Here's an English instance from the late nineteenth century, published in Volume 1 (July 1879) of The Pearl, apparently an erotic magazine published privately in London under the mark of "the Society of Vice." The Wanton Lass, which I am linking instead of pasting as it is NSFW.


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Subject: RE: Tune Req: Derry Down
From: GUEST,Wm
Date: 16 Sep 19 - 07:23 PM

Here's a Canadian logging example printed in Larry Gorman: The Man Who Made the Songs (Edward D. Ives, first printed 1964), recorded from Alden F. Mace of Southwest Harbor and attributed to Gorman, who was famed for his bitingly satirical song-making. Date of composition would fall in the 1880s or 90s.

BILL WATTS

You jolly brook drivers who drive by the day,
Likewise pay attention to all that I say;
Take my advice and never take charge
Of a crew of greenhorns or a leaky old barge.
Derry down, down, oh down derry down.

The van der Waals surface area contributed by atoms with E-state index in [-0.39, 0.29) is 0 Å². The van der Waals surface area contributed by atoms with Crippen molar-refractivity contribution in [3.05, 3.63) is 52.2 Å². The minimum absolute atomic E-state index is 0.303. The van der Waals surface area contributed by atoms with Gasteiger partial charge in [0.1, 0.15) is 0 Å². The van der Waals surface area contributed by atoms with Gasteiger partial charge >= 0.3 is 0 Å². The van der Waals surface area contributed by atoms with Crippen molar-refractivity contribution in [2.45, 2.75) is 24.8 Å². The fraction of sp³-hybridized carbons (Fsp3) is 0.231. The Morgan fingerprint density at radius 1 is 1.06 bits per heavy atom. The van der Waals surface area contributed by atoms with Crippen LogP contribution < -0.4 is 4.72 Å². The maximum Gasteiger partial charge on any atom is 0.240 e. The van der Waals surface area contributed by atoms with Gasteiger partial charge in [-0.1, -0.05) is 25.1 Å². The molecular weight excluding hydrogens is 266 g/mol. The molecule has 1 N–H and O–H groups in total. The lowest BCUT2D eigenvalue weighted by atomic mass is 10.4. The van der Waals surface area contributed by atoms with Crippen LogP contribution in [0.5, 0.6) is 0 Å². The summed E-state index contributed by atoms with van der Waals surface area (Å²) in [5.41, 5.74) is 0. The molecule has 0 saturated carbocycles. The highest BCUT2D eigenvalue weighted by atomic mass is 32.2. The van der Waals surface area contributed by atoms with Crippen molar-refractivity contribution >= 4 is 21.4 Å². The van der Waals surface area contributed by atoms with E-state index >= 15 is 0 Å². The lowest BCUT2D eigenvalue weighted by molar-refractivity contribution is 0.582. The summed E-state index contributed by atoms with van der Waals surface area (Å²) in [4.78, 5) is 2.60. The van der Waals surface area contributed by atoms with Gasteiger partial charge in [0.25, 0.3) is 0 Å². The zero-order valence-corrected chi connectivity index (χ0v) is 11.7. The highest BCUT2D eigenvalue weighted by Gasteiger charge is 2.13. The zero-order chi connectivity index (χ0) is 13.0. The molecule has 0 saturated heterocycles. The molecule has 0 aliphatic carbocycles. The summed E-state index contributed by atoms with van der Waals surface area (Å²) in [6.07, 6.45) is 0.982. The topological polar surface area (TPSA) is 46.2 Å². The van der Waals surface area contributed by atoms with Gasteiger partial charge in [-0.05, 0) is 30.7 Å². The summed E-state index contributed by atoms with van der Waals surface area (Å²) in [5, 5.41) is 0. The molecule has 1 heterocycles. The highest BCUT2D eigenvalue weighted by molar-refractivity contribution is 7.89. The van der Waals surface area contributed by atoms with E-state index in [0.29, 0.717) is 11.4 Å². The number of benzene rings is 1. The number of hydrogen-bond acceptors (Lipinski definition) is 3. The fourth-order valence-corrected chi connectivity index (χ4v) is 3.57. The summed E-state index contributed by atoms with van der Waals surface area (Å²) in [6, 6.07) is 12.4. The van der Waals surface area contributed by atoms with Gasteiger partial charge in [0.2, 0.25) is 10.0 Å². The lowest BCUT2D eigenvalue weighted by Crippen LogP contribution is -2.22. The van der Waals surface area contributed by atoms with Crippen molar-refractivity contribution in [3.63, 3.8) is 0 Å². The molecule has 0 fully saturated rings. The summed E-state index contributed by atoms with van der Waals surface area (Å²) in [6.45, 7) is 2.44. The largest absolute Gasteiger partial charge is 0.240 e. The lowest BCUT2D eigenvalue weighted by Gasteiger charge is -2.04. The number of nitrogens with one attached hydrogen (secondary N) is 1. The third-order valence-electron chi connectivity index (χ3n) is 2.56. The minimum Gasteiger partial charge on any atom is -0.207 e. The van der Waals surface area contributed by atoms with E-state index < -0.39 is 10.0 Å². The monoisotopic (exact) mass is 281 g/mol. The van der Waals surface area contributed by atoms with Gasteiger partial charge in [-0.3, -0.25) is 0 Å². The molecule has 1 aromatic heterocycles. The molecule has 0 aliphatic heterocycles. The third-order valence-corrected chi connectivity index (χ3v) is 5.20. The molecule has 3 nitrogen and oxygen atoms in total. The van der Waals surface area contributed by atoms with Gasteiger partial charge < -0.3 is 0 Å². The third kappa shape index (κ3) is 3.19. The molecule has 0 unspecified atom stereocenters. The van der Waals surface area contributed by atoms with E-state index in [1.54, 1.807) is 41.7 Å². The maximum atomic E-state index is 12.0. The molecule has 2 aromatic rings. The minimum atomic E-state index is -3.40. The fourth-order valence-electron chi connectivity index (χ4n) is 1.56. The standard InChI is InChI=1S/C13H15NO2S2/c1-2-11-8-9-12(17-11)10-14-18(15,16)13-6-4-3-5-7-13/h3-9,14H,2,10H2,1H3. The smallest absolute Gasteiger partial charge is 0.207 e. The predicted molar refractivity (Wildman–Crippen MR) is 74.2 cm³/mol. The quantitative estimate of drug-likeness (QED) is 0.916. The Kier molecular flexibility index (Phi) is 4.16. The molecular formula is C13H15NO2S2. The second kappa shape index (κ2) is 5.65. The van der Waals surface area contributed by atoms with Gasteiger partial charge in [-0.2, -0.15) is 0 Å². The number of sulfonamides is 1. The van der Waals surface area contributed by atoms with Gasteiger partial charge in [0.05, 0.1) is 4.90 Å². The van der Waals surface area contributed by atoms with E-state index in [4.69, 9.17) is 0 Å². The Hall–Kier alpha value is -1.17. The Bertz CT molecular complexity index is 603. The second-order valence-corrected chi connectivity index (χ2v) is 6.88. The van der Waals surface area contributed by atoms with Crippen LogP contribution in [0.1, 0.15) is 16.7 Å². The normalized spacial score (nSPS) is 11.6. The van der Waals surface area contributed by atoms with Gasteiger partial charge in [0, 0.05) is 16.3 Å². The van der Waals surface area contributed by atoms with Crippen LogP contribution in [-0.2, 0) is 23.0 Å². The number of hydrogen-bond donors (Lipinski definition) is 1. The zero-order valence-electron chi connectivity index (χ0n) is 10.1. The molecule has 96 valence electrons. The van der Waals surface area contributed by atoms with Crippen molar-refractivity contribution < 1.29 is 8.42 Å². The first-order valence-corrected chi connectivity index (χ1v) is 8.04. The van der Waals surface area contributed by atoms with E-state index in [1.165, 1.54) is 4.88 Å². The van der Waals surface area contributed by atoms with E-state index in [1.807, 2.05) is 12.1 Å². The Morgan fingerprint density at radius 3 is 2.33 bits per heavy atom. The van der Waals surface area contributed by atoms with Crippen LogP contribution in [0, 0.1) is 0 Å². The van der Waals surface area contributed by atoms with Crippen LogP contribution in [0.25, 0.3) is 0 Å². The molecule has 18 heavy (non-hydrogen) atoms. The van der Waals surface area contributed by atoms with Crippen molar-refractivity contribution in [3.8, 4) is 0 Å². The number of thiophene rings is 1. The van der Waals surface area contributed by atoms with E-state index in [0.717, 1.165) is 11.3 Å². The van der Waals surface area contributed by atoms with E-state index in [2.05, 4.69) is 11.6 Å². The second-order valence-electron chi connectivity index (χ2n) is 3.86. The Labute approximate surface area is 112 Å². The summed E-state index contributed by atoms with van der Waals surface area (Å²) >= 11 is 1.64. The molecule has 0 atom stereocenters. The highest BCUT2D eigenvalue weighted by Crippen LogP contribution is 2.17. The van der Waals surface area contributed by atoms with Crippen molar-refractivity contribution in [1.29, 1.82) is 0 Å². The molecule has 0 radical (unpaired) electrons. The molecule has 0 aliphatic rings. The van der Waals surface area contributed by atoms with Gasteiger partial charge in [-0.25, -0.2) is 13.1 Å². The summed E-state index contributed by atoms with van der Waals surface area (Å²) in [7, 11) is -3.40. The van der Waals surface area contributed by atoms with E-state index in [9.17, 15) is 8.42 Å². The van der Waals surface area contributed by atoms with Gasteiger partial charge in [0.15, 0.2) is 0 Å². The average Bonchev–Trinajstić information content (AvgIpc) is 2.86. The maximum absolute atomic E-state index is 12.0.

It was upon Tuesday, the first day of May;
As long as I live I'll remember the day.
I took my whole crew up to Rocky Pond
In full expectation the ice would be gone.
Derry down, etc.

When I got there my heart it grew sad;
The task was enough to drive a man mad.
All four of the booms they were broken and gone,
And all of the logs drifted over the pond.
Derry down, etc.

At length we got ready, a rigging prepared,
With much difficulty got some of them snared;
Consisting of cedar, peeled hemlock and spruce;
On Friday the fourth, we began to sluice.
Derry down, etc.

Before we h'isted I sent up to Hen
To send me down ten of his best peavey men,
For those that we had were both useless and green,
But jolly Jim Coffey and Ruel McKeen.
Derry down, etc.

There were six men from Elllsworth came up on a team,
In haste they were stationed the length of the stream;
They was well-able drivers, full worthy of hire,
They could handle a peavey or fight against fire.
Derry down, etc.

For forty-odd years I've been known in this place,
The name that I go by is Old Dirty Face;
I never yet washed it but once in my life,
That was the first time I went courting my wife.
Derry down, etc.

When I get to Ellsworth, I must have a wash;
My face it is covered with gurry and moss.
The water I'll bottle to poison the botts—
Now what do you think of your friend Mr. Watts?
Derry down, etc.


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Subject: RE: Tune Req: Derry Down
From: Kevin Werner
Date: 16 Sep 19 - 07:29 PM

There's another Scottish song that uses this tune, "Will i the Lum".